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4-Focus – Innovations from Suzuki, Skoda, Volkswagen and Morgan

By autotech-nath on August 8, 2020

Iain Robertson looks at innovations in newer models.


Having ditched diesel (only 3% of its UK sales) and dropped both Celerio and Baleno models from its line-up, Suzuki Cars had to swallow a downturn in 2019’s sales figures, while 48v hybrid versions of Vitara were built at its Hungarian plant. The excellent 109bhp 1.0-litre, three-cylinder engine has also been phased out, unable to meet the 2021 emissions target of less than 95g/km CO2. The former 1.4-litre, 140bhp, four-cylinder ‘K14C’ Boosterjet engine has been much respected for its zesty performance, rapid warm-up times and overall efficiency.

A re-designated, replacement K14D unit employs a much- enhanced version of the SHVS (Smart Hybrid Vehicle by Suzuki) 12v hybrid technology that continues to be used in all manual transmission Ignis and all Swift models (both 1.2-litre) from this summer. Its lithium-ion 48v capacity enables both torque fill and acceleration boost facilities that the 12v alternative simply cannot provide. In the Vitara, this also translates into punchy acceleration (0-60mph in 9.2s) and, in popular front-driven form, a significant reduction (from 146g/km to 128g/km) in CO2 emissions and marked increase in fuel economy (from 43.1 to 49.7mpg). A belt-driven integrated start generator (ISG) assists the petrol engine with a substantial 173.3lbs ft of torque between 2,000 and 3,000rpm. Renowned for its lightweight and compact design, the 48v (10kW) battery is located below the front passenger seat, with the DC-DC converter (with cooling fan) below the driver’s seat. A traditional 12v battery is in the engine compartment, which is charged by the 48v system and the ISG. Greater efficiency arises from electric engine idling, when the clutch is disengaged. Reapplying throttle results in no engine restart delay.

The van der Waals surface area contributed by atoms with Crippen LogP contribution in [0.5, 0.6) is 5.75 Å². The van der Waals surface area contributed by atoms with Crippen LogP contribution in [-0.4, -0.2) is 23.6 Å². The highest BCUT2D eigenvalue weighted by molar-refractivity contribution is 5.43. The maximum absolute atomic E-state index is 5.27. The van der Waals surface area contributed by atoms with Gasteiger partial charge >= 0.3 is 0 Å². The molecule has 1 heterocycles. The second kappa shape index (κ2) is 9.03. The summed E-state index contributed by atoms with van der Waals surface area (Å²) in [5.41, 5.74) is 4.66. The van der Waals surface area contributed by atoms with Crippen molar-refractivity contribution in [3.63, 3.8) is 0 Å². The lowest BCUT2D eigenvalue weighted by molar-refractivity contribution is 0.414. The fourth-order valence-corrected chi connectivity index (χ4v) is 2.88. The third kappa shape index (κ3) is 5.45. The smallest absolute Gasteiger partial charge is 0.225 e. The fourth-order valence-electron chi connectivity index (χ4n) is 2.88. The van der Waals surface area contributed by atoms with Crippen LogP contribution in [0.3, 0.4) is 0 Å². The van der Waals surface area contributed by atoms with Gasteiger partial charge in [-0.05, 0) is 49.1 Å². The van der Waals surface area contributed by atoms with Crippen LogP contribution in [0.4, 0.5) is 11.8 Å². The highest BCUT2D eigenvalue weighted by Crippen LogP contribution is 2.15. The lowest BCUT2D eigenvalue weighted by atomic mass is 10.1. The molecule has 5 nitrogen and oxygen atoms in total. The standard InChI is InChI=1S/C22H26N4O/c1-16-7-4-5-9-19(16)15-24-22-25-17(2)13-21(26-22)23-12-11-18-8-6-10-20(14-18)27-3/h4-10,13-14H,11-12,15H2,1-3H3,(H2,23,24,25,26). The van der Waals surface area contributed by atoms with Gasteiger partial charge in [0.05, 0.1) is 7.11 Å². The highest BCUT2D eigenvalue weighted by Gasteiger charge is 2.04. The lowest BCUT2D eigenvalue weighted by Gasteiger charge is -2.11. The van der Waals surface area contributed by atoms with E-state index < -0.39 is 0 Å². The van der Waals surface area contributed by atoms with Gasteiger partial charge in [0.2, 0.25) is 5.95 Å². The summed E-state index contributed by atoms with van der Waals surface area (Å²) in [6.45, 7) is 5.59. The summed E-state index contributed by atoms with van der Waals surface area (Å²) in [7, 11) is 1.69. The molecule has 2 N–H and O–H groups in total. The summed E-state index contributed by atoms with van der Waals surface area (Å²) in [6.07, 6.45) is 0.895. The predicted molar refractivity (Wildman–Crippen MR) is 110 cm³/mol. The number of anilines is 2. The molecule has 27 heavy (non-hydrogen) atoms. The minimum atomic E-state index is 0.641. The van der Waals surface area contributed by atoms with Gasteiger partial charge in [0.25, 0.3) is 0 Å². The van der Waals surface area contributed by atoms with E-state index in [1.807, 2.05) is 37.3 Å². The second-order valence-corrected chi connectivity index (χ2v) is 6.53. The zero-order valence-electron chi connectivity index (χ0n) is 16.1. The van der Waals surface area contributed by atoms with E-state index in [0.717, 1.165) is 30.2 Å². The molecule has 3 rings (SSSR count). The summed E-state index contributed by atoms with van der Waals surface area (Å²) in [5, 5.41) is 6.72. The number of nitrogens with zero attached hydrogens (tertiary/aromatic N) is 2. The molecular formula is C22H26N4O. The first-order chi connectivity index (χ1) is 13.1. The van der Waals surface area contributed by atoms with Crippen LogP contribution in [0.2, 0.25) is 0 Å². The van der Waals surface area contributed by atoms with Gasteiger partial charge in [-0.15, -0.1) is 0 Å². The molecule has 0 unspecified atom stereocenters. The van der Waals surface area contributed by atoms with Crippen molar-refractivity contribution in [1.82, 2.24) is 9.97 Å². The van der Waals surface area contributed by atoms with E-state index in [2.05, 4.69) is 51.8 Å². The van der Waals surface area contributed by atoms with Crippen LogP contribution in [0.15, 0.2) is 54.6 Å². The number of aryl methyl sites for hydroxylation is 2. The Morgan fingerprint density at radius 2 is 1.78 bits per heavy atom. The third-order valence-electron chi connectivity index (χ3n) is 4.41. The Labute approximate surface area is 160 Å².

How times change. Skoda, once the poor Czech charge of the grander VW Group, has finally earned the right to parity with its parent, not just on price but more importantly in technological advancement. The latest Octavia range, doyen of several nations’ taxi ranks, is now in a race to lead its class. While an all-new, reconfigurable, 10.25-inch digital dashboard that uses VW’s base technology enhanced by Skoda, for its applications, which it also names as ‘Virtual Cockpit’, can also allow full-colour HUD displays to be projected into the lower segment of the windscreen, it is the lack of gear lever in the centre console of models specified with the popular DSG transmission that highlights the Czech carmaker’s move up the tech charts and surprises first-time users.